Small Wars Journal

America Needs Special Forces For Open-Source Intelligence

Sun, 02/12/2023 - 5:58pm


America Needs Special Forces For Open-Source Intelligence

How Hybrid Intelligence Operators Could Fill This Role


By Jeff Giesea

This is the second part of a series developing a concept I’m calling hybrid intelligence. In part 1, I defined hybrid intelligence as an agile and integrative approach to intelligence, positioned as a response to hybrid warfare. In this piece, I explore hybrid warfare as a special forces-like capability.

Imagine this scenario. A coup attempt is gaining steam in a Sub-Saharan African nation. The U.S. government’s level of intelligence about the situation is low… too low given potential ripple effects. The staff at the local embassy has as much of a handle on the situation as they can, drawing from all available agencies, resources, and partner governments. But it is not enough. Officials need to improve the way we monitor the situation as quickly as possible so leaders in Washington can make the smartest decisions possible. Where do they turn?

This is one of the problems that could be solved by building a hybrid intelligence capability. In practice, this could look like having a sort of special forces for intelligence — technical, innovative crack teams that rapidly innovate intelligence solutions drawing from any and all sources, including open sources.

Imagine having access to scores of OSINT-oriented hybrid intelligence operators trained specifically to address this type of situation. Imagine, in turn, a SOCOM-like center dispatching teams to surgically solve these types of challenges.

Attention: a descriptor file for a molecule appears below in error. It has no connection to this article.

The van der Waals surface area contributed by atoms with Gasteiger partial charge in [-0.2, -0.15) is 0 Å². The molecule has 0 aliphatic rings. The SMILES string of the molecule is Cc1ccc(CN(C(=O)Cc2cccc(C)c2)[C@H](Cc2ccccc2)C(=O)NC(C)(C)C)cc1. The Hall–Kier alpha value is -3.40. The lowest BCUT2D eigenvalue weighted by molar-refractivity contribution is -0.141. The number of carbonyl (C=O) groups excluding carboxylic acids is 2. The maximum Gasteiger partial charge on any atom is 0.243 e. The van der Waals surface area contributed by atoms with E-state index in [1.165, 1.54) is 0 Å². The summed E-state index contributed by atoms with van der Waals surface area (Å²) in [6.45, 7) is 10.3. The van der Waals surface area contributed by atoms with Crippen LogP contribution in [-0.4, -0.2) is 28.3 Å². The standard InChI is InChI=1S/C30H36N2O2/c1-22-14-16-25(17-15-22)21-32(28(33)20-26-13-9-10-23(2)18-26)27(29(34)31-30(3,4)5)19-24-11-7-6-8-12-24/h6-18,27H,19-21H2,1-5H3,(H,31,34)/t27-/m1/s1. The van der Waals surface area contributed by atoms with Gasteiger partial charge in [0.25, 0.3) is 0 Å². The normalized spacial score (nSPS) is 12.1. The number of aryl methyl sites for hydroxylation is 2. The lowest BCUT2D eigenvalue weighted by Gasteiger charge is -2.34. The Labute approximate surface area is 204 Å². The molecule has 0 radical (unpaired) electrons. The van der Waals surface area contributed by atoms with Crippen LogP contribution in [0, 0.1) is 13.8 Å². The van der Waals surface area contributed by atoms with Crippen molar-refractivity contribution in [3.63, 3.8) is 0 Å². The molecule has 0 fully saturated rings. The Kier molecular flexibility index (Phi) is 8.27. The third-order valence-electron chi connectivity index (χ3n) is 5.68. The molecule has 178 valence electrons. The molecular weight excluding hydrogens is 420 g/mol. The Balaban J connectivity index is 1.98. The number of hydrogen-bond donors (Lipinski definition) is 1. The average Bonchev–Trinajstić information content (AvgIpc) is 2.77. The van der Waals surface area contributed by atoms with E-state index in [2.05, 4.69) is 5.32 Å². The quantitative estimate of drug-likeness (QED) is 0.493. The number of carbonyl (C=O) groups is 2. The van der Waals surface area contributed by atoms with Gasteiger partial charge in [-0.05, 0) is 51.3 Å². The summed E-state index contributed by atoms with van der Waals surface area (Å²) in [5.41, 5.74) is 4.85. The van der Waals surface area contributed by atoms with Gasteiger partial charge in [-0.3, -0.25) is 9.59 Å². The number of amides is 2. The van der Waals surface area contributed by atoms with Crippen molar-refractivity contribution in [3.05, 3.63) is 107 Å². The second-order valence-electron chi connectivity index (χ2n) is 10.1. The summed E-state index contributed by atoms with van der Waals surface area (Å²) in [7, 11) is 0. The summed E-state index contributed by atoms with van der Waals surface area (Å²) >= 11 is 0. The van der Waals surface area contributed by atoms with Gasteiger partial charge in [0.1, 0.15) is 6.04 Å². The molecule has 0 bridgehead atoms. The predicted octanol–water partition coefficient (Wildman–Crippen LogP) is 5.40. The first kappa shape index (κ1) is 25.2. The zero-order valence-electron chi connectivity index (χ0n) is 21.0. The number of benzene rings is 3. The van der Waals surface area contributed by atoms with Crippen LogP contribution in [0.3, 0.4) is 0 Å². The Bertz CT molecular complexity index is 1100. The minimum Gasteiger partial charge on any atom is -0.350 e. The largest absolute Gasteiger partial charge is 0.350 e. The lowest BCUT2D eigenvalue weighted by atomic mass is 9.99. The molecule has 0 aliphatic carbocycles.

The mission of hybrid intelligence command could be as follows: to provide rapid, technology-driven intelligence gathering solutions that improve decision-making in pivotal situations, drawing from all sources and methods.

Elements of this capability may exist in different areas or under different names. I do not have a military or intelligence background, so forgive me if I butcher terminology or overlook existing resources. But my sense is that a resource for rapid OSINT+ intelligence gathering solutions could add tremendous value across a range of scenarios.

Not all of these scenarios are as James Bond-sounding as helping collect information amid a brewing coup in Sub-Saharan Africa. Many use cases are more business-like and technical.

Consider, for example, a government leader leading an anti-corruption effort. She wants to track specific indicators drawn from a range of sources, some open-source and others classified. She doesn’t like having to wait until information percolates up to her from her staff, and even then it is often incomplete, siloed, and dated. Instead, she wants faster, more complete information at her fingertips. She wants to see new patterns and insights.